Due to the current pandemic, there is a global need for company and institutional sponsors to find a suitable vaccine or therapeutic for Covid-19. To ensure that Covid-19 trials are treated as a priority, most international research authorities are adopting a fast track process or accelerated approval for Covid-19-related trials. With the number of Covid-19 trials steadily increasing, most are including biomarkers to help speed up the trials and reduce the cost of drug development. Even with standard trials, biomarkers can help reduce trial times, verify a drug’s mechanism of action, guide subject and dose selection, and minimise patient safety risks.

According to GlobalData’s Biomarkers database, the top two biomarkers being utilised for Covid-19 trials are diagnostic markers (Figure 1). The first is Severe Acute Respiratory Syndrome Coronavirus 2 (SARS-CoV-2), which is currently being used in 30.6% of Covid-19 trials, and the second is Coronavirus Nucleic Acid, which is being included in 7.3% of trials. SARS-CoV-2 is a positive-sense, single-stranded ribonucleic acid (RNA) virus that was initially used to help the early detection of Covid-19 using polymerase chain reaction (PCR) testing both by identifying sources of the infection and helping to monitor disease progression. Diagnostic biomarkers can also be used in molecular tests that adopt non-PCR methods, such as isothermal nucleic acid amplification, loop-mediated isothermal amplification (LAMP), and nucleic acid sequence-based amplification, which have helped detect Covid-19. Other biomarkers used in Covid-19 trials included C-reactive protein, lymphocytes, and SARS-CoV-2 RNA. Biomarkers can accurately identify severe cases of Covid-19 early. A study analyzing 28 samples (eight severe cases, 20 mild cases) of Covid-19 from the Zunyi District, China, found that serum urea, creatinine (CREA), and cystatin C (CysC) concentrations in severe Covid-19 patients were significantly higher than those in mild Covid-19 patient cases, suggesting that these serum biomarkers can play a key role in the early diagnosis of severe Covid-19. There are currently 20 Covid-19 clinical trials listed on the GlobalData Clinical Trials Database that have reported results, and all but two of these trials used biomarkers. Over half of these trials used SAR-CoV-2, and five used Coronavirus Nucleic Acid. Out of these 20 trials, six achieved their endpoints; all six used biomarkers.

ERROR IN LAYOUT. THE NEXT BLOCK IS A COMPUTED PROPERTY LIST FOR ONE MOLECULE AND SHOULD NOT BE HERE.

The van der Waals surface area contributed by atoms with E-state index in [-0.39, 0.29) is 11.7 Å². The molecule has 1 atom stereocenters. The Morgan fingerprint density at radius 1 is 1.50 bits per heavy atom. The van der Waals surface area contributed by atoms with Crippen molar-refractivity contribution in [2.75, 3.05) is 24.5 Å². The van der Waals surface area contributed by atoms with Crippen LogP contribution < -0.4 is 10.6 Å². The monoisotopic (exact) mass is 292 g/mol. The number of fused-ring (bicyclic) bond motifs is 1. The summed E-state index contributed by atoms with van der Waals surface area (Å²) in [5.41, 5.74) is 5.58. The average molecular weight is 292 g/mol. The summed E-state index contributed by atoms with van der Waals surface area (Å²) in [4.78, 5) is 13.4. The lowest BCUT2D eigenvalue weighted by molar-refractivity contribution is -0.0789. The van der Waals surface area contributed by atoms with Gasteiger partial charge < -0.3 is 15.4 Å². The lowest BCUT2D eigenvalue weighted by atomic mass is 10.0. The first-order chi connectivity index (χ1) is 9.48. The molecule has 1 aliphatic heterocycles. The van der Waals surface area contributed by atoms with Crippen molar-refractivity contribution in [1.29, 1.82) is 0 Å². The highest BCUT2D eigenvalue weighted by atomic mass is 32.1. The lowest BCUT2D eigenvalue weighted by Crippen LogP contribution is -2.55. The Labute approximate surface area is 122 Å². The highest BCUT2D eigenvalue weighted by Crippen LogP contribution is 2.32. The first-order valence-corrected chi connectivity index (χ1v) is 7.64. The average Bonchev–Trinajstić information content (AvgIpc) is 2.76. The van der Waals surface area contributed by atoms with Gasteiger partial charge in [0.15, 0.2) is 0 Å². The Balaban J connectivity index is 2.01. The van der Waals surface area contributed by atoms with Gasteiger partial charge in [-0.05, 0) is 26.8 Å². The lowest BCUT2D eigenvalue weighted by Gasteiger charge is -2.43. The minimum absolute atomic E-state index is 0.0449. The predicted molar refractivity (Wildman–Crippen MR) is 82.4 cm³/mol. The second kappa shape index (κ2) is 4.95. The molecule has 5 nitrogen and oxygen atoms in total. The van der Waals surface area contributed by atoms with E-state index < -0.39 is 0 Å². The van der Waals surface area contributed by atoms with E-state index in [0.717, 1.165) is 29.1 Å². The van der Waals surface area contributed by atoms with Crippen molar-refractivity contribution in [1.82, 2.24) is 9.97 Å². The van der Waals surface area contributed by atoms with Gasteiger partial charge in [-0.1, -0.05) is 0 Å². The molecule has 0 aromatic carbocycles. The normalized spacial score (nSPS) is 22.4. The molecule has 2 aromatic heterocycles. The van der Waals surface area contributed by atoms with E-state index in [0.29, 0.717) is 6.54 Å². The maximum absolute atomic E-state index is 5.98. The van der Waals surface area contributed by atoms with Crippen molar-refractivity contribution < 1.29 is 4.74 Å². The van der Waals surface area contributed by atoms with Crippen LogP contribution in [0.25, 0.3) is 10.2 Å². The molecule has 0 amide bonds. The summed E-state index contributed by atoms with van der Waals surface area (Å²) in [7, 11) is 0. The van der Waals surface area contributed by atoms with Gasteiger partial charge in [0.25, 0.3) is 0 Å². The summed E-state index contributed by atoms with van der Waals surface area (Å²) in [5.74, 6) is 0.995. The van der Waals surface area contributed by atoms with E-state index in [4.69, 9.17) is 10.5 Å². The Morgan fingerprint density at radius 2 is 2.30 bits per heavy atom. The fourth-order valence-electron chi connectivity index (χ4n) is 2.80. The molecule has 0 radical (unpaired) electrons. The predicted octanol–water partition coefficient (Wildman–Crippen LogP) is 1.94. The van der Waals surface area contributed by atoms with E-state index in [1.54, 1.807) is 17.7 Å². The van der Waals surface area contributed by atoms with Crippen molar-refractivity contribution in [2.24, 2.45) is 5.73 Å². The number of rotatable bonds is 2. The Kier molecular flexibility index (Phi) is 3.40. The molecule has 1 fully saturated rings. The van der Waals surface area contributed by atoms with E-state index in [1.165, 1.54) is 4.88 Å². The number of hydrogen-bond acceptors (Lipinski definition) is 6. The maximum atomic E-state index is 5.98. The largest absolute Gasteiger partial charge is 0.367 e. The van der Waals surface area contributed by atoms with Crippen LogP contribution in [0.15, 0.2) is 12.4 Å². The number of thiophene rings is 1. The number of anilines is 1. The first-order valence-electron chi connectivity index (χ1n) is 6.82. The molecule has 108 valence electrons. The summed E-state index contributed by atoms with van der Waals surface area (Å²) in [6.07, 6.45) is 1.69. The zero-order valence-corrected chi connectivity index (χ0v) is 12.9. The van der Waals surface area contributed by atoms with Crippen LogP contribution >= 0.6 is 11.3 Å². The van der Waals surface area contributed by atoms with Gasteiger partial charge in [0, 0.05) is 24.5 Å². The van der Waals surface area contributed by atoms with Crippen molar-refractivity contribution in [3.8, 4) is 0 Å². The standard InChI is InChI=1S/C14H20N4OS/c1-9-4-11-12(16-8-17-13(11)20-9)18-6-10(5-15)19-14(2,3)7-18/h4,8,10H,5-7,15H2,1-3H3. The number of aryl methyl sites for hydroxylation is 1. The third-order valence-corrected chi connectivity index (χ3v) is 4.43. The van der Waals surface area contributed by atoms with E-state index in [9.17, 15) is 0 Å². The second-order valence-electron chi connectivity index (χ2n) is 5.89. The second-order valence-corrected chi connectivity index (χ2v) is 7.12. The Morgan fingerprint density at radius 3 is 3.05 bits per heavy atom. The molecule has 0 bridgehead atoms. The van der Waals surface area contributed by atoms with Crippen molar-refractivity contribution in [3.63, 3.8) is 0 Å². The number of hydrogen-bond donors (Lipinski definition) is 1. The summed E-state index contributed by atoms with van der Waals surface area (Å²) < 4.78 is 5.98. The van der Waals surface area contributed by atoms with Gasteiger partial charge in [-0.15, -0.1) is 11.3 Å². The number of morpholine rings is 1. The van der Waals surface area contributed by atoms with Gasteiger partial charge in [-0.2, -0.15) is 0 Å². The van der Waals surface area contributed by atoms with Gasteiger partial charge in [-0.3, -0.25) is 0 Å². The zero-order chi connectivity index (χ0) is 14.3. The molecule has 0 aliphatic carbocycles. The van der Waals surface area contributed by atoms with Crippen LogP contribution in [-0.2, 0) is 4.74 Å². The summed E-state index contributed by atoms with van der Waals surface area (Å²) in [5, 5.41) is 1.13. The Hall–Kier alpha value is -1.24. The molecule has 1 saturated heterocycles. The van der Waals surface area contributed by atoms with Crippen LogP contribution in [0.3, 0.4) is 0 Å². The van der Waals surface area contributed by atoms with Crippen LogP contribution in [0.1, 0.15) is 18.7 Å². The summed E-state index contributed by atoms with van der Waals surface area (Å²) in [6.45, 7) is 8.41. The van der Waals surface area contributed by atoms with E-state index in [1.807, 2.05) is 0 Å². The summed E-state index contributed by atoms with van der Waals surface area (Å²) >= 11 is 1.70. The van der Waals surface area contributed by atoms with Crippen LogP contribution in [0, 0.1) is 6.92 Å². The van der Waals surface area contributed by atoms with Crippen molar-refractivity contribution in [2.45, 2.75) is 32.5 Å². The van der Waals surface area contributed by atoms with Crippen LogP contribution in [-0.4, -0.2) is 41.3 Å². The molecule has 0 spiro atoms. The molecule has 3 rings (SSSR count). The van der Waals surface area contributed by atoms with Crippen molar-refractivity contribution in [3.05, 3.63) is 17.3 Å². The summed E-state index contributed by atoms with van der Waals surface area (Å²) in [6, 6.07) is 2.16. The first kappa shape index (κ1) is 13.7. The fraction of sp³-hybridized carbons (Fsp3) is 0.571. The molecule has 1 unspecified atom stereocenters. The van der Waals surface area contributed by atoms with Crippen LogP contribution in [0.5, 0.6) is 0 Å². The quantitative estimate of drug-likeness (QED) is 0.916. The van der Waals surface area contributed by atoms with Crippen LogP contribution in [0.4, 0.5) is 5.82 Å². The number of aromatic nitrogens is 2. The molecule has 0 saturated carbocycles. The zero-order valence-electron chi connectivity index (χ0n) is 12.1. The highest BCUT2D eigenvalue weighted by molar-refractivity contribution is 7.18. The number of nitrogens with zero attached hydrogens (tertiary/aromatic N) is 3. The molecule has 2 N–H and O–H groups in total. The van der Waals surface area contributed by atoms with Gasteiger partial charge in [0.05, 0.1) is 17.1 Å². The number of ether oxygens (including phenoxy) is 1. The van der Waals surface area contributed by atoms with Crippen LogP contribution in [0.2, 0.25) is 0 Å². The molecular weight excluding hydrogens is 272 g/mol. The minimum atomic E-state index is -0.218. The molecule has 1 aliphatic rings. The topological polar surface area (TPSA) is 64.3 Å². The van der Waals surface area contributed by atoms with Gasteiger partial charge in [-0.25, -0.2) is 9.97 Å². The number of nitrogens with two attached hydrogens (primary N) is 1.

Biomarkers can also play a role in understanding how existing drugs can be used to treat Covid-19. The FDA has recently approved a Phase III trial sponsored by Roche that is investigating Actemra (tocilizumab) in Covid-19 patients who have been hospitalised with pneumonia. The drug acts as an interleukin (IL)-6 inhibitor, which interrupts the inflammation response and thus inhibits cytokine release syndrome. Research has shown that IL-6, which can act as a biomarker for increased immune response and inflammation, is more apparent in patients suffering from pneumonia. As the number of Covid-19 trials continues to increase, GlobalData expects that many of these trials will use of biomarkers to help trial progression.